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Japan

Japan is a stable, highly developed parliamentary democracy with a modern economy. Tourist facilities are widely available. Find information quickly and easily on consular services for all of Japan, including registration, passport renewal, legal matters and safety and security, using convenient, alphabetized links at http://japan.usembassy.gov/e/tacs-main.html. Read the Department of State Background Notes on Japan for additional information at http://www.state.gov/r/pa/ei/bgn/4142.htm.

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 COUNTRY OVERVIEW
Country Name: Japan
Continent: Asia
Capital City: Tokyo
Boundary Countries:
Recommended Hospitals in Capital: Tokyo International Clinic, Aiiku Hospital, Sanno Hospital, Seibo International Catholic Hospital, St. Luke’s International Hospital, Tokai University Tokyo Hospital, Tokyo Adventist Hospital
Main Cities: Tokyo, Hokuriku, Niigata
Country Size: 377,835 sq km
Population: 127,333,002

 

COUNTRY GENERAL INFORMATION
Language:

Japanese

Currency: Japanes Yen (JPY)
Predominant Religions:

observe both Shinto and Buddhist 84%, other 16% (including Christian 0.7%).

National Holidays: Birthday of Emperor AKIHITO, 23 December (1933)
Economic Status:

Japan is stable, highly developed parliamentary democracy with a modern economy.

Security:

Ground Self-Defense Force (Army), Maritime Self-Defense Force (Navy), Air Self-Defense Force (Air Force), Coast Guard

US Presence:

All consular information for all of Japan is now available on a single web site at http://japan.usembassy.gov/e/tacs-main.html. A full list of our holiday closings is available at http://japan.usembassy.gov/e/acs/tacs-holidays.html. Subscribers to our monthly email newsletter (available from http://japan.usembassy.gov/e/tacs-main.html#newsletter) receive regular updates on holiday closings.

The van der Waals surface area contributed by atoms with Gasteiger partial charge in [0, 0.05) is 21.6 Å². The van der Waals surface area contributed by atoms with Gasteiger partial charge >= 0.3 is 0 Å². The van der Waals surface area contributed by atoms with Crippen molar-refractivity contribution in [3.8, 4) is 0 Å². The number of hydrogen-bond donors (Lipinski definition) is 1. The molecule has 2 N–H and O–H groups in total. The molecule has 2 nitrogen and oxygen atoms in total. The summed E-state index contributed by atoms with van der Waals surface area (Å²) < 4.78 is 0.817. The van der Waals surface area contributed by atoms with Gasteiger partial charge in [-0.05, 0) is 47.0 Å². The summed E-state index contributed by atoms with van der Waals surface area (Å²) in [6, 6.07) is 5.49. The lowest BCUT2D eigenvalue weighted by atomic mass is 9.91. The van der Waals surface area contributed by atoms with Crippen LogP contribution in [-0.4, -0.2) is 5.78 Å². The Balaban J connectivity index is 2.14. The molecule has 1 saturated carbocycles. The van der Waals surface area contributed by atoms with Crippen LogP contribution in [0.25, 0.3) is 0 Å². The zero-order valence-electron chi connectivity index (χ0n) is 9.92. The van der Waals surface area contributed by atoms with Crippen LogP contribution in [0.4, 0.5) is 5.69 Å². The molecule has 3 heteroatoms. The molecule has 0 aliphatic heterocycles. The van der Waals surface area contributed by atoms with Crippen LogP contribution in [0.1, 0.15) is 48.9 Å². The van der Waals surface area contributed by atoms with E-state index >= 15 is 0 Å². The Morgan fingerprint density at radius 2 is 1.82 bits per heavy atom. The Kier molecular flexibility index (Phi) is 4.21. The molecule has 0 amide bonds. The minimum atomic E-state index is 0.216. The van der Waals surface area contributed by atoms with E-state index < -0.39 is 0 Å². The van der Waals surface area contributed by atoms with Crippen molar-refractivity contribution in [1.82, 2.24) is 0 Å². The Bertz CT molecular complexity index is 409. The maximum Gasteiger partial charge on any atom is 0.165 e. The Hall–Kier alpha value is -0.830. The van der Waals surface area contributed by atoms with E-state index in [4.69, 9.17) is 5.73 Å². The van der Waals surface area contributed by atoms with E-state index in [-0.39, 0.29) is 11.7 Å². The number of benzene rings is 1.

The US Embassy in Tokyo is located at 1-10-5 Akasaka, Minato-ku, Tokyo 107-8420; tel 81-3-3224-5000; fax 81-3-3505-1862; American Citizen Services fax 81-3-3224-5856. Recorded visa information for non-US citizens is available at the following 24-hour toll phone number: 03-5354-4033.  

The US Consulate General in Osaka-Kobe is located at 2-11-5 Nishitenma, Kita-ku, Osaka 530-8543; tel 81-6-6315-5900; fax 81-6-6315-5914. Recorded information for US citizens concerning US passports, notarials and other American citizens services is available 24 hours at 81-6-6315-5900.

The US Consulate General in Naha is located at 2-1-1 Toyama, Urasoe, Okinawa 901-2104; tel 81-98-876-4211; fax 81-98-876-4243

The US Consulate General in Sapporo is located at Kita 1-Jo Nishi 28-chome, Chuo-ku, Sapporo 064-0821; tel 81-11-641-1115, fax 81-11-643-1283.

The US Consulate in Fukuoka is located at 2-5-26 Ohori, Chuo-ku, Fukuoka 810-0052; tel 81-92-751-9331; fax 81-92-713-9222.

The US Consulate in Nagoya is located at Nagoya International Center Bldg. 6th floor, 1-47-1 Nagono, Nakamura-ku, Nagoya 450-0001; tel 81-52-581-4501; fax 81-52-581-3190.

The US Consulate in Nagoya offers limited emergency consular services for US citizens. Consular officers from Osaka also travel to Nagoya on the second Wednesday of each month to provide Americans with notarial services, passport renewals, and report of birth and passport applications for newborn children on an appointment basis.

To schedule an appointment for these American Citizen Services, contact Consulate General Osaka-Kobe at AOK@state.gov, fax 06-6315-5914, or call 06-6315-5912 between 9:00a and 4:30p.
Maps to all our offices in Japan, along with directions on using public transportation to reach us, are available at http://japan.usembassy.gov/e/acs/tacs-7123.html.

Document Requirements:

A valid passport and an onward/return ticket are required for tourist/business "visa free" stays of up to 90 days. Passports must be valid for the intended period of stay in Japan.   Americans cannot work on a 90-day "visa free" entry. As a general rule, "visa free" entry status may not be changed to another visa status without departing and then re-entering Japan with the appropriate visa such as a spouse, work or study visa.